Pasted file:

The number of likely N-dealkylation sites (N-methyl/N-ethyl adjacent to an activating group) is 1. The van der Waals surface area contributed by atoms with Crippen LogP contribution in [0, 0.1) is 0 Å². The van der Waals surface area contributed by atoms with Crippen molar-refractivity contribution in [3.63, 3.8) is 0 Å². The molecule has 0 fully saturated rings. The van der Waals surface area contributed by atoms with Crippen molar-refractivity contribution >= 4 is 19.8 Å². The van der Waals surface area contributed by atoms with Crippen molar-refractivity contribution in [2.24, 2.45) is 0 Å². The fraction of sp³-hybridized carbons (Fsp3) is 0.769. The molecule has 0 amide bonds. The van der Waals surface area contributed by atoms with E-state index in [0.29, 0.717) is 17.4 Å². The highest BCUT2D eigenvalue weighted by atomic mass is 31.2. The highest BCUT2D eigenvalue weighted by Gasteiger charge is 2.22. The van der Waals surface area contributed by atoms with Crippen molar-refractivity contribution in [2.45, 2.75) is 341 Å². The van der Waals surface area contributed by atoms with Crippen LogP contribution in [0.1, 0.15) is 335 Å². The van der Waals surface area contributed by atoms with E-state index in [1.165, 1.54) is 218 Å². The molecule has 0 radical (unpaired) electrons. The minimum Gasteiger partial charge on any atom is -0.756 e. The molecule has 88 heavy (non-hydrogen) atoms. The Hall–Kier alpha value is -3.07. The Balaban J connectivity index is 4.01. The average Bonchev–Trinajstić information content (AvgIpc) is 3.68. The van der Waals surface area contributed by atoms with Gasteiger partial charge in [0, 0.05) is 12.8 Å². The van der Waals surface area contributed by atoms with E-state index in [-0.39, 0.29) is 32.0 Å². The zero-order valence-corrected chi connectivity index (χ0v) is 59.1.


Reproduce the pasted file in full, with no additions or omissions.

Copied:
The number of likely N-dealkylation sites (N-methyl/N-ethyl adjacent to an activating group) is 1. The van der Waals surface area contributed by atoms with Crippen LogP contribution in [0, 0.1) is 0 Å². The van der Waals surface area contributed by atoms with Crippen molar-refractivity contribution in [3.63, 3.8) is 0 Å². The molecule has 0 fully saturated rings. The van der Waals surface area contributed by atoms with Crippen molar-refractivity contribution >= 4 is 19.8 Å². The van der Waals surface area contributed by atoms with Crippen molar-refractivity contribution in [2.24, 2.45) is 0 Å². The fraction of sp³-hybridized carbons (Fsp3) is 0.769. The molecule has 0 amide bonds. The van der Waals surface area contributed by atoms with E-state index in [0.29, 0.717) is 17.4 Å². The highest BCUT2D eigenvalue weighted by atomic mass is 31.2. The highest BCUT2D eigenvalue weighted by Gasteiger charge is 2.22. The van der Waals surface area contributed by atoms with Crippen molar-refractivity contribution in [2.45, 2.75) is 341 Å². The van der Waals surface area contributed by atoms with Crippen LogP contribution in [0.1, 0.15) is 335 Å². The van der Waals surface area contributed by atoms with E-state index in [1.165, 1.54) is 218 Å². The molecule has 0 radical (unpaired) electrons. The minimum Gasteiger partial charge on any atom is -0.756 e. The molecule has 88 heavy (non-hydrogen) atoms. The Hall–Kier alpha value is -3.07. The Balaban J connectivity index is 4.01. The average Bonchev–Trinajstić information content (AvgIpc) is 3.68. The van der Waals surface area contributed by atoms with Gasteiger partial charge in [0, 0.05) is 12.8 Å². The van der Waals surface area contributed by atoms with E-state index in [-0.39, 0.29) is 32.0 Å². The zero-order valence-corrected chi connectivity index (χ0v) is 59.1.